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Ambition in AmericaPolitical Power and the Collapse of Citizenship$
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Jeffrey A. Becker

Print publication date: 2014

Print ISBN-13: 9780813145044

Published to Kentucky Scholarship Online: September 2014

DOI: 10.5810/kentucky/9780813145044.001.0001

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PRINTED FROM KENTUCKY SCHOLARSHIP ONLINE (www.kentucky.universitypressscholarship.com). (c) Copyright The University Press of Kentucky, 2021. All Rights Reserved. An individual user may print out a PDF of a single chapter of a monograph in KSO for personal use.date: 16 January 2021

The Ambition to Recover Democratic Excellence

The Ambition to Recover Democratic Excellence

Tocqueville and Franklin Delano Roosevelt

(p.75) 4 The Ambition to Recover Democratic Excellence
Ambition in America

Jeffrey A. Becker

University Press of Kentucky

This chapter argues that Alexis de Tocqueville’s Democracy in America and FDR’s presidency can teach the American people the necessary place of aristocratic virtues of excellence for democratic life. Tocqueville’s aristocratic sensibility and FDR’s presidency show American citizens the importance of maintaining a democratic purpose to American politics and political institutions. Both Tocqueville and FDR share an appreciation for the necessity and virtue of an aristocratic disposition for democratic society and culture: Tocqueville as the consummate theorist and FDR as the consummate practitioner. By comparing Tocqueville’s prescriptions for democratic life in the 19th century with FDR’s presidency, this chapter argues that democratic life depends on nurturing ambition for greatness and excellence in citizens. Without the ambition and spur to public greatness, as Tocqueville and FDR demonstrate, American democracy will tend to flounder in mediocre ineptitude, or succumb to the temptations of prejudice and demagoguery.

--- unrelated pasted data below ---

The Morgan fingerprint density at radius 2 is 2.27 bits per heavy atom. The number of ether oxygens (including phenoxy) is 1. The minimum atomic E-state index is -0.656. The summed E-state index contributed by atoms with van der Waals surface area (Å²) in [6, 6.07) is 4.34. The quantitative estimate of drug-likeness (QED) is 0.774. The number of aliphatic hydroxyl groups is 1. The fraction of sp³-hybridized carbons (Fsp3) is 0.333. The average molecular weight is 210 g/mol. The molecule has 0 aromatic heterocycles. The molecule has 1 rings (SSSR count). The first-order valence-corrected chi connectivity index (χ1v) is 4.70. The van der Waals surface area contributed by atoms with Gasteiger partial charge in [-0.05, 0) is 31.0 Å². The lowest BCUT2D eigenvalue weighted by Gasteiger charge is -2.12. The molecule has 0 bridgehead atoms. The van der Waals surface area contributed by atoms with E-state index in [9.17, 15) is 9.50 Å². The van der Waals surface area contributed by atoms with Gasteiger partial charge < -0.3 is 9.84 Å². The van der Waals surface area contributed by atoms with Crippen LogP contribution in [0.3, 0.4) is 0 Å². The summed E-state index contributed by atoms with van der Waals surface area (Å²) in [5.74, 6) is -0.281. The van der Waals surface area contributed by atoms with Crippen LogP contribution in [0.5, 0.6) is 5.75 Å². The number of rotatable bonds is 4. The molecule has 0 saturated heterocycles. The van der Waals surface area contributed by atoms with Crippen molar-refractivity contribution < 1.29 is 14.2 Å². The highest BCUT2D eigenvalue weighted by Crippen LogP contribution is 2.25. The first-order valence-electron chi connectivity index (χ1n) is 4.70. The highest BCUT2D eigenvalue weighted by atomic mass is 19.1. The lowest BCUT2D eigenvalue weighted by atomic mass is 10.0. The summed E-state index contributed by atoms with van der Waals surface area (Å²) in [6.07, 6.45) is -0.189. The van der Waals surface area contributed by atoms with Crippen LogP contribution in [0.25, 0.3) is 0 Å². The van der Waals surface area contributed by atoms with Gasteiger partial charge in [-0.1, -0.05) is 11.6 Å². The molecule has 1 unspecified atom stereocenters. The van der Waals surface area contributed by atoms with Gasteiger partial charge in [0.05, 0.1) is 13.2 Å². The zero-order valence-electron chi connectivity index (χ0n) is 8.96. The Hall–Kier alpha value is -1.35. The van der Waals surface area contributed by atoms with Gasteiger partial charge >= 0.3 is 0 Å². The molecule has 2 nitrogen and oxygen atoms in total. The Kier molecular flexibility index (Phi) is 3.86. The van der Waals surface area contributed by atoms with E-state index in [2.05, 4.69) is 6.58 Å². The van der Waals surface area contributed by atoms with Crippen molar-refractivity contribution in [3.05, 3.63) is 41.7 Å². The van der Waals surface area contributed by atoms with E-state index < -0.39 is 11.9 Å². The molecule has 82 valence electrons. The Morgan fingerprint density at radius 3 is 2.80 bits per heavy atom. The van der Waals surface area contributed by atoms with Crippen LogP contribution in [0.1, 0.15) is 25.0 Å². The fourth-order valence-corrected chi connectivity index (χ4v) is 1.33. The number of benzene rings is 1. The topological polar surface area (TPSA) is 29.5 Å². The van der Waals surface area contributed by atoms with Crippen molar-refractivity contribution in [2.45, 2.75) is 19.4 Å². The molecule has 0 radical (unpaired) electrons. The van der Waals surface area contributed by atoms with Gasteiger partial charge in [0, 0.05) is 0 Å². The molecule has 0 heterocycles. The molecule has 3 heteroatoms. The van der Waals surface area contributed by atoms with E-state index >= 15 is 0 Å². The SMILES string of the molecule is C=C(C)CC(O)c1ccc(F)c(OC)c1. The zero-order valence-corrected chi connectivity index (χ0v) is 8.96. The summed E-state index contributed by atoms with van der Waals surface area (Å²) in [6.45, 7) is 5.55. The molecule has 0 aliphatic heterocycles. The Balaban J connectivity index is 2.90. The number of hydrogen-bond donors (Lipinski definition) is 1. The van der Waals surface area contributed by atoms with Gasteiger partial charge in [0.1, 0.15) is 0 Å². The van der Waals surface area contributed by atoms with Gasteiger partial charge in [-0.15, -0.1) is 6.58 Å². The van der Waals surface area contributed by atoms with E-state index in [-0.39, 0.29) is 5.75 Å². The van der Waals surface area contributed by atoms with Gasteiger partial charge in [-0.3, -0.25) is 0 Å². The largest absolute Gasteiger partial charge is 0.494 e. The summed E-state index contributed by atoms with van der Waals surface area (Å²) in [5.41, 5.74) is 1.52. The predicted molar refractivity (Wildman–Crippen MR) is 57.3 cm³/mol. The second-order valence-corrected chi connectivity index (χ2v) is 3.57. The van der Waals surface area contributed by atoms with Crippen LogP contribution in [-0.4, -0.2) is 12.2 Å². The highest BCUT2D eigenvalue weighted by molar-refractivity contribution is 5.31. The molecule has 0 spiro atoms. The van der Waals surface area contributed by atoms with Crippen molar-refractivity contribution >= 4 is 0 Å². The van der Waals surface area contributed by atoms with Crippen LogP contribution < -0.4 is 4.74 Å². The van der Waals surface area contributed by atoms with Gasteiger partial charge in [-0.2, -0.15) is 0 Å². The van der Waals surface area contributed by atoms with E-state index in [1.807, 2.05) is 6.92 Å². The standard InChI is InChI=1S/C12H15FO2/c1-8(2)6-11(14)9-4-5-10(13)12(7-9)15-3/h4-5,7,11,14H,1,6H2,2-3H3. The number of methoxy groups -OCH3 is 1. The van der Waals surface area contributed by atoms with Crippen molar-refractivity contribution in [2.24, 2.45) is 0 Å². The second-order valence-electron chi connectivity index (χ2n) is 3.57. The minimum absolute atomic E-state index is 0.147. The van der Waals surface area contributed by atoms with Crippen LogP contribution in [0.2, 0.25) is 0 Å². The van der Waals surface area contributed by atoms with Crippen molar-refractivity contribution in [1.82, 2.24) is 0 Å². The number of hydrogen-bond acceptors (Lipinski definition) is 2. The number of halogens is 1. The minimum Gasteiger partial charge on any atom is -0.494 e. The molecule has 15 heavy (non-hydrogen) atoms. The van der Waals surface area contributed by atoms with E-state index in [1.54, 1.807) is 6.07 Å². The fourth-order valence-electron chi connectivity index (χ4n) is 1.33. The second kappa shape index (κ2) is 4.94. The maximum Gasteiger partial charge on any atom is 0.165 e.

Keywords:   ambition, Franklin Delano Roosevelt, Alexis de Tocqueville, aristocracy, democracy

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